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Sound and independent information
on the environment

Management integration

Group 7: Management integration

How effectively are environmental management and monitoring tools being used to support policy and decision-making?

 

TERM indicators

Objectives

DPSIR

Assessment

27. Integrated transport strategies

Integrate environment and safety concerns in transport strategies

R

28. National monitoring systems

Monitor the effectiveness of transport and environment strategies

R

29. Implementation of strategic
environmental assessment
(SEA)

Carry out strategic environmental assessment of transport policies, plans and programmes

R

30. Uptake of environmental
management systems

Improve the environmental performance of transport businesses

R

31. Public awareness and
behaviour

Raise public awareness and knowledge

Improve willingness to change behaviour

R

positive trend (moving towards objective

some positive development (but insufficient to meet objective)

unfavourable trend (large distance from objective)

? quantitative data not available or insufficient

 

Group policy context

This group deals with indicators of policy and management integration: the development and implementation of national/regional integrated transport strategies and monitoring systems, and the use of strategic environmental assessment and management systems as tools for promoting environmental integration. All these indicators are also influenced by public behaviour: choices in car purchasing, modal choices (private versus public transport) and driving behaviour. An analysis of how behaviour changes with increased awareness of transport and environment problems can therefore give important information to help target policy.

Integration of the environment into sectoral policies is stated as a priority in the Amsterdam Treaty (1997). The European Council at the Cardiff Summit (1998) urged the Commission and the transport ministers to develop and implement integrated transport policies and to report regularly (using indicators) on progress.

Strategic environmental assessment (SEA) is considered by the Commission to be a key instrument to promote integration (Commission Communication on Integration, 1998). The proposed Directive on SEA covers the transport sector. The TEN guidelines (Decision N° 1692/96/EC of the Council and of the European Parliament, 1996) require methodological work on SEA of the trans-European transport network.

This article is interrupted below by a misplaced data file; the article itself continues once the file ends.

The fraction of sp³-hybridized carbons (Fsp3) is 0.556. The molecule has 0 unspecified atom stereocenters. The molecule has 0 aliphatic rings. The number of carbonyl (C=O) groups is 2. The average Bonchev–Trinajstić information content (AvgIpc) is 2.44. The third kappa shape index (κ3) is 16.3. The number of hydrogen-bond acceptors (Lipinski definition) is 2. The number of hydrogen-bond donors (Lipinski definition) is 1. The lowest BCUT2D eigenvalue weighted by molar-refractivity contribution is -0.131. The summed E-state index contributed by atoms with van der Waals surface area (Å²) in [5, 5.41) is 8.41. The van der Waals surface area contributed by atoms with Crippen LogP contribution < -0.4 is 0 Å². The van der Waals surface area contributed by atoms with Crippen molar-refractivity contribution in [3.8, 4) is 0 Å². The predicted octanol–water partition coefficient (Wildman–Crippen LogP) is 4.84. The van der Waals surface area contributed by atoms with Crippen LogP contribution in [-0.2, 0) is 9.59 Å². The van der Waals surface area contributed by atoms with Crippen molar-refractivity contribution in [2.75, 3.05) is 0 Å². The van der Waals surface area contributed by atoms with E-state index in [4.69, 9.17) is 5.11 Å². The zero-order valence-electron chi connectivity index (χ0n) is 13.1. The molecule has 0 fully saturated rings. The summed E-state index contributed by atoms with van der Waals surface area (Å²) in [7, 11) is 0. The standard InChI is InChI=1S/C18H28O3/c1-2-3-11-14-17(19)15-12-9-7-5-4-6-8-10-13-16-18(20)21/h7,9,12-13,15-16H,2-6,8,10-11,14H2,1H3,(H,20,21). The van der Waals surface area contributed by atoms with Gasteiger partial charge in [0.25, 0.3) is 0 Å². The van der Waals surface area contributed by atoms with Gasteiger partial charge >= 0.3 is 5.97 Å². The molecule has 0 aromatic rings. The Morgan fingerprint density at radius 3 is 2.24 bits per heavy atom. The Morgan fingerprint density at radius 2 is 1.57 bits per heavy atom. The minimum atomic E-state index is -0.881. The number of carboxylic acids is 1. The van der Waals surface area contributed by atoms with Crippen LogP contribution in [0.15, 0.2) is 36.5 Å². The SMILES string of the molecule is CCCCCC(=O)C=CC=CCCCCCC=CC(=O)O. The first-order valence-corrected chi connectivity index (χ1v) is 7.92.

The Community’s Eco-Management and Auditing Scheme (EMAS) aims to promote the use of environmental management systems and auditing as a tool for systematic evaluation of environmental performance.

The Convention on access to information, public participation in decision-making and access to justice in environmental matters (Aarhus Convention, ECE/CEP/43) calls for better environmental education and awareness.


Group key findings

Table 7.1: Integrated transport planning and environmental management

Member State

Integrated transport strategies

National monitoring systems

Implementation of strategic environmental assessment

Uptake of environmental management systems

Austria

 

Belgium

UD

   

Denmark

 

 

Finland

 

France

 

UD

Germany

 

 

Greece

       

Ireland

       

Italy

   

 

Luxembourg

UD

     

Netherlands

 

Portugal

       

Spain

     

Sweden

UD

United Kingdom

   

Note: UD ‘under development’

Source: EEA and Questionnaire on Transport and Environment Strategies by the Community Expert Group on Transport and Environment Strategies

  • Few Member States are yet implementing integrated transport and environment strategies. Eight countries are in the course of developing such strategies, but in most cases they still need to be fully adopted, funded and implemented.
  • Only Austria and Finland have as yet set up indicator reporting mechanisms along the lines of TERM. Sweden and France are planning to do so. The Cardiff Process should provide a greater impetus to report on progress with integration at the sectoral level. TERM could be used as a common model for national activities, and should be closely coordinated with them.
  • Although the transport sector is more advanced in developing SEA than other sectors, SEA is still seldom used to assess transport policies or plans at a sufficiently early stage of development. SEA is beginning to be put into practice in several countries (driven by pioneering initiatives in the Nordic Member States, the Netherlands and France), but there is seldom a proper link with decision-making. The main reason for this is the lack of legal frameworks and the persistence of institutional barriers, which hamper its acceptance and application.
  • At the company level, the transport sector is increasingly adopting environmental management systems (notably ISO 14001 and EMAS) as a cost-effective means of improving environmental performance. Such management tools can provide more cost-effective solutions than end-of-pipe measures.
  • The environmental effects of transport are of increasing public concern and there is growing support for improvements in public transport and better facilities for pedestrians and cyclists. However, pricing policies to restrain car use appear to receive little public support.

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European Environment Agency (EEA)
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Denmark
Phone: +45 3336 7100